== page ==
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Benchmarking development programs: a preference-based approach
Last registered on April 12, 2018

Pre-Trial

Trial Information
General Information
Title
Benchmarking development programs: a preference-based approach
RCT ID
AEARCTR-0001371
Initial registration date
June 23, 2016
Last updated
April 12, 2018 4:16 AM EDT
Location(s)
Region
Primary Investigator
Affiliation
Busara Center for Behavioral Economics
Other Primary Investigator(s)
Additional Trial Information
Status
Completed
Start date
2016-06-23
End date
2017-10-31
Secondary IDs
Abstract
Hundreds of billions of dollars are spent each year on aid programs. In 2014, for example,
OECD countries provided USD 135 billion in official development assistance (OECD,
2014) and US charitable giving to international programs exceeds USD 20 billion (Reuters,
2012). Beyond this, developing country governments allocate substantial sums to programs
intended to benefit the poor and spur development. These billions of dollars are allocated
across a wide variety of programs such as infrastructure, education, health, agriculture and
direct assistance (e.g., subsidized goods, food aid, livestock transfers and cash transfers). A
fundamental problem, impacting the hundreds of millions of individuals reached by aid, is
how best to allocate spending across programs.Yet it is incredibly difficult to decide how to
allocate resources across programs. An important input, among others, into the allocation
decision is how much recipients value particular forms of aid relative to the cost of providing
that aid, including both the value of goods and services received by beneficiaries and the
overhead cost of providing those goods and services.

A central aim of this study is to develop a replicable methodology to rapidly and efficiently
estimate the value of different types of aid to recipients. This information can be used to
determine whether a particular form of aid is valued more highly than its cost and to assess
the relative value of alternative uses of aid funding.
External Link(s)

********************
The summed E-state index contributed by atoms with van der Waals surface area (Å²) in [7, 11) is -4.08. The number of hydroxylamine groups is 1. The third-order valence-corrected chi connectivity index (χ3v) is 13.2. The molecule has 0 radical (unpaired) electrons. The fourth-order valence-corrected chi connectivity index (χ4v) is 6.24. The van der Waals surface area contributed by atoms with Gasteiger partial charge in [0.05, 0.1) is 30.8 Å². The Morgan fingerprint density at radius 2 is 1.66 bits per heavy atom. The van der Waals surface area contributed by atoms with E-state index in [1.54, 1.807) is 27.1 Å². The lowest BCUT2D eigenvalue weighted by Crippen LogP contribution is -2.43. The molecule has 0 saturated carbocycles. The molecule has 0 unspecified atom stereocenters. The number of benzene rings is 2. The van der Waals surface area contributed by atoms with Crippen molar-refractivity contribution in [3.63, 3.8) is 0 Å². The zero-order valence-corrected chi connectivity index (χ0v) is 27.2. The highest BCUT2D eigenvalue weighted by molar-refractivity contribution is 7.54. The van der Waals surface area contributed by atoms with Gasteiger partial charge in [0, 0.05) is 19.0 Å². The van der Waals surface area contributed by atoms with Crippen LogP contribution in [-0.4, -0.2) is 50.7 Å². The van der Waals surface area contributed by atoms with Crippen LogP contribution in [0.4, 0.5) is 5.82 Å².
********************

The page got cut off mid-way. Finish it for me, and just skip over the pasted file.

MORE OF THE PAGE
Registration Citation
Citation
Shapiro, Jeremy. 2018. "Benchmarking development programs: a preference-based approach." AEA RCT Registry. April 12. https://doi.org/10.1257/rct.1371-5.0.
Former Citation
Shapiro, Jeremy. 2018. "Benchmarking development programs: a preference-based approach." AEA RCT Registry. April 12. https://www.socialscienceregistry.org/trials/1371/history/28108.
Experimental Details
Interventions
Intervention(s)
Intervention Start Date
2016-06-30
Intervention End Date
2016-07-31
Primary Outcomes
Primary Outcomes (end points)
Values of aid programs relative to costs. Consistency of choice over time.
Primary Outcomes (explanation)
Secondary Outcomes
Secondary Outcomes (end points)
Secondary Outcomes (explanation)
Experimental Design
Experimental Design
See attachment.
Experimental Design Details
Randomization Method
Offsite randomization
Randomization Unit
Individual
Was the treatment clustered?
No
Experiment Characteristics
Sample size: planned number of clusters
800
Sample size: planned number of observations
800
Sample size (or number of clusters) by treatment arms
200
Minimum detectable effect size for main outcomes (accounting for sample design and clustering)
IRB
INSTITUTIONAL REVIEW BOARDS (IRBs)
IRB Name
KEMRI
IRB Approval Date
2016-06-15
IRB Approval Number
531
Analysis Plan
Analysis Plan Documents
/docs/analysisplan/632/document

MD5:

SHA1:

Uploaded At: June 23, 2016

Benchmarking_Aid_Preferences_PAP_20160623 SUBMITTED.pdf

MD5: 4d81bd89682e13bd22f4f9ad0b2c0754

SHA1: 7ca2e54b548efea856ff8bf15279ae57467378aa

Uploaded At: April 12, 2018

Post-Trial
Post Trial Information
Study Withdrawal
Intervention
Is the intervention completed?
No
Is data collection complete?
Yes
Data Collection Completion Date
Final Sample Size: Number of Clusters (Unit of Randomization)
Was attrition correlated with treatment status?
Final Sample Size: Total Number of Observations
Final Sample Size (or Number of Clusters) by Treatment Arms
Data Publication
Data Publication
Is public data available?
No
Program Files
Program Files
Reports and Papers
Preliminary Reports
Abstract
This study proposes a preference-based benchmarking approach to assess trade-offs
between alternative uses of aid dollars. We ask ~800 low-income Kenyans their valuation
(in cash) for common aid and development programs. We compare recipients’ stated valuations
to the cost of each program and to the valuations of a population working in the
development industry. We find that recipients value some common programs less than the
cost of delivery. On an absolute basis, development professionals also value certain interventions
less than the cost of provision, but not always the same interventions as recipients.
While development professionals and recipients are in accord on the raking of value for
cost according to broad categories (e.g., public vs. private goods), they place different
relative value weights on specific interventions. Thus, in a world with limited resources a
portfolio of interventions selected by development professionals could be significantly less
valuable in the eyes of recipients than recipients’ preferred allocation.
Completion Date
October 01, 2017 12:00 AM +00:00
Url
http://jeremypshapiro.com/papers/Benchmarking_Aid_Preferences_201710101.pdf
Relevant Papers